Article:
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Explaining GRB 221009A, the greatest cosmic explosion ever seen

On October 9, 2022, radiation detectors on orbiting astronomical observatories registered an enormous spike of energy. They were under an intense barrage of gamma rays aimed at Earth — rays originating from somewhere deep in space. The blast was not caused by an extraterrestrial super-weapon. Instead, its cause was the most powerful explosion observed anywhere in the Universe. A recent paper published in Science Advances provides details of what caused the blast.

GRB 221009A

The event in question is called GRB 221009A. GRB stands for gamma-ray burst, an event that occurs when a massive star collapses and becomes a black hole. Under the right conditions, the collapse generates very powerful magnetic fields, directing some of the collapsing material toward the poles of the star and shooting that material out as two jets traveling near the speed of light. These jets are unbelievably bright, and they can be detected billions of light-years away. 

The energy released in these jets is immense. If a gamma-ray burst occurred within 100 light-years of Earth and its jet was pointed at us, it would vaporize our planet. At greater distances that are still small on astronomical scales, the blast would sterilize the side of the planet that the jet hit.

GRB 221009A was caused by the collapse of a star in a galaxy 2.4 billion light-years away — relatively close as cosmic distances go. When taking distance into account, this GRB was found to be the brightest one ever observed, ten times brighter than the previous record holder. Astronomers have started calling it the BOAT — the Brightest Of All Time. Astronomers could not explain why this particular blast was so bright, but the paper in Science Advances proposes an explanation.

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Extended release

On October 8 at 13:16:59 UT, orbiting satellites detected an initial blast of gamma rays that lasted for hundreds of seconds. The gamma-ray burst happened very far away, yet it deposited energy equivalent to exploding a ton and a half of TNT into the Earth’s atmosphere. The energy was enough to disturb the Earth’s ionosphere over Northern Europe, and the highest-energy gamma rays from the event were more intense than the collision energy of the Large Hadron Collider, the Earth’s most powerful particle accelerator.

The energy released in GRBs comes in two phases. The first intense burst of gamma rays is followed by a longer, slower emission across a broad spectrum of electromagnetic energy — from low-energy radio waves to visible light, X-rays, and extremely high-energy gamma rays. This slower component of the energy emission from the GRB is especially mysterious.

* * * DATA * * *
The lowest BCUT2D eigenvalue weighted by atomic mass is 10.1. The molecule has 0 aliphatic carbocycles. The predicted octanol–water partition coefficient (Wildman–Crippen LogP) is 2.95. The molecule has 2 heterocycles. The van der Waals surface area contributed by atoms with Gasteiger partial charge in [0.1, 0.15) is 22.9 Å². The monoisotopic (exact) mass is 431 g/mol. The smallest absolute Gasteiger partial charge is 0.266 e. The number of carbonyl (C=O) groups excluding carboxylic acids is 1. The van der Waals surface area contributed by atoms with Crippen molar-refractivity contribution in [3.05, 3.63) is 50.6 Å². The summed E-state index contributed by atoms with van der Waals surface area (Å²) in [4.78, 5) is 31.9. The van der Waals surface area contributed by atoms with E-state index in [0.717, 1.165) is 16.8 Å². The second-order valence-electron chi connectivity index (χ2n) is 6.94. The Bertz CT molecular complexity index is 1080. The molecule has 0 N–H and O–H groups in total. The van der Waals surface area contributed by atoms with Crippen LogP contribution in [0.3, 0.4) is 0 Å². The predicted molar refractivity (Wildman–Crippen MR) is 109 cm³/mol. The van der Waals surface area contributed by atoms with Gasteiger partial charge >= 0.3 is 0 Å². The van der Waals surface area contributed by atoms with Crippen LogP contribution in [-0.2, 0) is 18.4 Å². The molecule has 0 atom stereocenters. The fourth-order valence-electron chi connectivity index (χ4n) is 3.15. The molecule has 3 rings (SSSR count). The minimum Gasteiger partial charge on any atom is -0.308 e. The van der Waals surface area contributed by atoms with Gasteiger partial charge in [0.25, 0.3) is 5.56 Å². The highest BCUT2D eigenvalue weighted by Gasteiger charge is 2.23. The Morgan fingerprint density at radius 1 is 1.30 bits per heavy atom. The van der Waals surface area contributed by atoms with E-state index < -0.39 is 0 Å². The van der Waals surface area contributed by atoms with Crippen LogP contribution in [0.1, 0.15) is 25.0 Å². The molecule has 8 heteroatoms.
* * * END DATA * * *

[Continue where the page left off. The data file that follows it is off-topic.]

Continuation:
The initial blast of gamma rays in a GRB comes from the star’s collapse, while the slower event comes from the interaction of those gamma rays with material surrounding the collapse. Gamma rays heat up this material, giving rise to the secondary emission. 

For most GRBs, the secondary emission fades slowly for a short while, then changes its behavior and dissipates quickly. But this gamma-ray burst was different. Its secondary emission persisted for much longer than hours or a small number of days, as is typical. Depending on the wavelength, some of the electromagnetic radiation persisted for a month or more. (Because GRB 221009A was located in the plane of the Milky Way, dust obscured much of the visible light from the GRB. However, X-ray and radio waves transmitted well.)

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Scientists are not quite sure why the BOAT was so bright or why the secondary emission lasted so long. A perfect alignment of the jet with the Earth might account for both observations. But the paper by Brendan O’Connor and colleagues does not rely on serendipitous alignment. Instead, the authors propose that the first jet had difficulty escaping the surrounding material. The mixing of the jet with the material that surrounded it sustained the emission of light by constraining the jet and effectively focusing it. The jet was thus collimated by the interaction, which kept it from dispersing in the expected way.

This GRB was a first-in-civilization event

GRB 221009A is fascinating both for its brightness and for its unusual secondary emission characteristics, but was it indeed the brightest of all time? Probably not. In the history of the universe, there have almost certainly been brighter gamma-ray bursts. However, when astronomers collate observations of numerous GRBs to calculate how often events like GRB 221009A occur, researchers estimate that they can be expected to be observed on Earth perhaps as often as once every 1,000 years, or as seldom as once every 10,000 years.

GRB 221009A, then, might be the brightest GRB to occur for all of human civilization — and certainly for as long as humans have turned telescopes to the sky. It was a singular event, one that researchers do not expect to see repeated during our lifetimes. And when we understand better the mechanisms that made it happen, the Universe will be a little less mysterious.

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